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Republic. I like the sound of the word. It means people can live free, talk free, go or come, buy or sell, be drunk or sober, however they choose. Some words can give you a feeling that makes your heart warm. Republic is one of those words. - John Wayne

Sunday, September 11, 2005
September 11 - Four Years Later
by Cordeiro
Last year I revisited my post regarding where I was on September 11, 2001. I looked it over again this year and I found I don't really have much to add to it. It has become part of history.

This year I decided to ask some of my fellow bloggers to post on how the events of that Tuesday morning have affected them. So far, I've received a post from Toni. I'll post links to others as they come in.

How did September 11 affect me? In many ways. I shared many of the same emotions as did my fellow countrymen that day. Shock. Sadness. Anger. Mourning. The events of that morning reminded me again what was really important to me. My family, my wife - the Ravishing Mrs. Cordeiro, and my young son.

The attacks of that day reminded me there is evil in the world and hiding from it - pretending it doesn't exist or wishing it away - is not an effective countermeasure. Evil must be opposed.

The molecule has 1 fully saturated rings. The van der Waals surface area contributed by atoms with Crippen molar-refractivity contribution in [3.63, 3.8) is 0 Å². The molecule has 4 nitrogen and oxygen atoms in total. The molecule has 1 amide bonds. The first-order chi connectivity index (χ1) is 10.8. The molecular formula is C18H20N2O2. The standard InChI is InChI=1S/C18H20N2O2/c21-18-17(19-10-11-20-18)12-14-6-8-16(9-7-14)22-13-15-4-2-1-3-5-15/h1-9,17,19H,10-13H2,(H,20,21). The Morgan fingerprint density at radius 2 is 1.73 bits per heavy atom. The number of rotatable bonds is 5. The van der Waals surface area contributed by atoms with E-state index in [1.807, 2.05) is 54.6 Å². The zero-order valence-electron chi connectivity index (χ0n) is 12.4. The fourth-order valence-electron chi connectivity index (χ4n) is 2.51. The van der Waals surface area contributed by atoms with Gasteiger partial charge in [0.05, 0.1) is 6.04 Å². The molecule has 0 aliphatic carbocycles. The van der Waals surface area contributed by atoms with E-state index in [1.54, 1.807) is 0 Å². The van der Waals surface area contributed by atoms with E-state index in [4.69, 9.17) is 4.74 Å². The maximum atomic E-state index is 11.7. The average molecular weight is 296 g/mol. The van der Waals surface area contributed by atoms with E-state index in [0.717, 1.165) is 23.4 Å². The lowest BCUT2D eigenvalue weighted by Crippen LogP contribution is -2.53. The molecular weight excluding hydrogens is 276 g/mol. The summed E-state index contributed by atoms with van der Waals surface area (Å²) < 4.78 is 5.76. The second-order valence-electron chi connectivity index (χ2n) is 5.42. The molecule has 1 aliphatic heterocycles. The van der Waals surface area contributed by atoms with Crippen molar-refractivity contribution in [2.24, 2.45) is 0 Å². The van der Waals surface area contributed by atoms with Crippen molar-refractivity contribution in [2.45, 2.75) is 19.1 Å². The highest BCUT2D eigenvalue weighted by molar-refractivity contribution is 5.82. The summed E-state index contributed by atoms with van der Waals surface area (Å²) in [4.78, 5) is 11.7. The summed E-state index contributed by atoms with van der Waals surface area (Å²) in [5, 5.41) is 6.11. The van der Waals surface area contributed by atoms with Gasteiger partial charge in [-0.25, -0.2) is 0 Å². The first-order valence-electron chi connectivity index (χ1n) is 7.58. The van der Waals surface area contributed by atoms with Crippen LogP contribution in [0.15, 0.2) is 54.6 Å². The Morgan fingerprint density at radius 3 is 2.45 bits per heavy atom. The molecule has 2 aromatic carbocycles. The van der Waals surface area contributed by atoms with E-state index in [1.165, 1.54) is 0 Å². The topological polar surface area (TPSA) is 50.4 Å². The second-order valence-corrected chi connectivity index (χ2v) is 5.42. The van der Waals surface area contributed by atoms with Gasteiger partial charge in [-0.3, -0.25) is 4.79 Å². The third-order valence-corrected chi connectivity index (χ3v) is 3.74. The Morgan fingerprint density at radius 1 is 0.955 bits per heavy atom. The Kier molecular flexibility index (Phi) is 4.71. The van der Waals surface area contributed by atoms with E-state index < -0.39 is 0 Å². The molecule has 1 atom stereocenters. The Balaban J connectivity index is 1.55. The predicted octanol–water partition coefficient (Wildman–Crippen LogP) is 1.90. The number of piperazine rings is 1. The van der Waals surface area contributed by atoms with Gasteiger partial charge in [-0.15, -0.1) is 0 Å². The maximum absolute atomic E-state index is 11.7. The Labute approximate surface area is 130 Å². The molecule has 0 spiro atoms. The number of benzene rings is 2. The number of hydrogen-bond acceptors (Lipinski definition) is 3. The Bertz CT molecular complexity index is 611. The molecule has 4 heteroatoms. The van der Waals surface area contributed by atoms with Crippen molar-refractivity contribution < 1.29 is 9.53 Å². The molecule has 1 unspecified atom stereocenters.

Today around the country, but especially in New York City, Washington, DC, and in a reclaimed coal mine in Pennsylvania, the heroes and victims of September 11 were remembered. Every name of the fallen was read by a friend or family member. It is all together fitting and proper this should be done every year. Personally I hope it continues.

I hope it continues in this fashion because popular culture has a very short memory. The popular memory little notes, nor long remembers much of anything. This phenomenon is good for maintaining optimism, but also runs the risk of forgetting those who made such optimism possible.

There is still a gaping hole in the heart of New York City. The veil of civility which covers the still raw emotions of that Tuesday in September is sometimes very thin. That is as it should be. It keeps those who continually call for "tolerance", "debate", and "moving on" from drowning out those who lost so much.

Many years ago, Billy Joel wrote a song entitled "Miami 2017 (Seen The Lights Go Out On Broadway)". It masterfully tells the fictional tale of the destruction of New York through the eyes of one who had long since moved to Florida. The last stanza of the song ends with this phrase:

You know those lights were bright on Broadway
But that was so many years ago...
There are not many who remember,
They say a handful still survive,
To tell the world about the way the lights went out
And keep the memory alive
I proudly consider myself one of that handful. Let us never forget the cause for which the fireman, cops, passengers, crew, and just plain old Americans going to work gave the last full measure of devotion.

Here endeth the lesson.
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